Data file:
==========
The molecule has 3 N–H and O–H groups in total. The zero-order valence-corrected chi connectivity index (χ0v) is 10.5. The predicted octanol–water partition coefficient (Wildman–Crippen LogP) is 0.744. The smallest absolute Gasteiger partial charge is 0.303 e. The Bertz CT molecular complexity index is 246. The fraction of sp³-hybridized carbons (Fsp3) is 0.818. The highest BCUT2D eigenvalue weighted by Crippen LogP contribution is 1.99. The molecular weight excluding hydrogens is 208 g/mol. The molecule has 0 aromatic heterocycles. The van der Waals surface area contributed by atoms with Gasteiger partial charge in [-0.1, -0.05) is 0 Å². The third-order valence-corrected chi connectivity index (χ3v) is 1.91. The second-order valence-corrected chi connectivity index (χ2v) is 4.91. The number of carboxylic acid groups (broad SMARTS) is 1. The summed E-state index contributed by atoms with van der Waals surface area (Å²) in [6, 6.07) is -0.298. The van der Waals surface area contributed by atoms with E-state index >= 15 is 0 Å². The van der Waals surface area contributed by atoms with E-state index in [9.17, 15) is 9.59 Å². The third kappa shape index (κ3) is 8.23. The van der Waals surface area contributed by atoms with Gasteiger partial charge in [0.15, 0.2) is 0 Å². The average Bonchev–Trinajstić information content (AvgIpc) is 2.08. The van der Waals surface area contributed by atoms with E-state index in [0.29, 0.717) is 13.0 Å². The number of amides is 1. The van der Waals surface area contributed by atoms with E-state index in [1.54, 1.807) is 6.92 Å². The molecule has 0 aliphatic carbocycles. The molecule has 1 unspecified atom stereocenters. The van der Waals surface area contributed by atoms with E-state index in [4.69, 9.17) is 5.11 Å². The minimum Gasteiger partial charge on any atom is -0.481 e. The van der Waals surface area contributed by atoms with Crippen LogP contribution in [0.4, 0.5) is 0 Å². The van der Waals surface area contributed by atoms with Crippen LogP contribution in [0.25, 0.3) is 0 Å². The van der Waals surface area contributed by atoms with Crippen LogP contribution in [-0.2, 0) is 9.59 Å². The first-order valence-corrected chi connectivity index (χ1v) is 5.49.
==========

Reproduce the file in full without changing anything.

The molecule has 3 N–H and O–H groups in total. The zero-order valence-corrected chi connectivity index (χ0v) is 10.5. The predicted octanol–water partition coefficient (Wildman–Crippen LogP) is 0.744. The smallest absolute Gasteiger partial charge is 0.303 e. The Bertz CT molecular complexity index is 246. The fraction of sp³-hybridized carbons (Fsp3) is 0.818. The highest BCUT2D eigenvalue weighted by Crippen LogP contribution is 1.99. The molecular weight excluding hydrogens is 208 g/mol. The molecule has 0 aromatic heterocycles. The van der Waals surface area contributed by atoms with Gasteiger partial charge in [-0.1, -0.05) is 0 Å². The third-order valence-corrected chi connectivity index (χ3v) is 1.91. The second-order valence-corrected chi connectivity index (χ2v) is 4.91. The number of carboxylic acid groups (broad SMARTS) is 1. The summed E-state index contributed by atoms with van der Waals surface area (Å²) in [6, 6.07) is -0.298. The van der Waals surface area contributed by atoms with E-state index >= 15 is 0 Å². The van der Waals surface area contributed by atoms with E-state index in [9.17, 15) is 9.59 Å². The third kappa shape index (κ3) is 8.23. The van der Waals surface area contributed by atoms with Gasteiger partial charge in [0.15, 0.2) is 0 Å². The average Bonchev–Trinajstić information content (AvgIpc) is 2.08. The van der Waals surface area contributed by atoms with E-state index in [0.29, 0.717) is 13.0 Å². The number of amides is 1. The van der Waals surface area contributed by atoms with E-state index in [1.54, 1.807) is 6.92 Å². The molecule has 0 aliphatic carbocycles. The molecule has 1 unspecified atom stereocenters. The van der Waals surface area contributed by atoms with E-state index in [4.69, 9.17) is 5.11 Å². The minimum Gasteiger partial charge on any atom is -0.481 e. The van der Waals surface area contributed by atoms with Crippen LogP contribution in [0.4, 0.5) is 0 Å². The van der Waals surface area contributed by atoms with Crippen LogP contribution in [0.25, 0.3) is 0 Å². The van der Waals surface area contributed by atoms with Crippen LogP contribution in [-0.2, 0) is 9.59 Å². The first-order valence-corrected chi connectivity index (χ1v) is 5.49.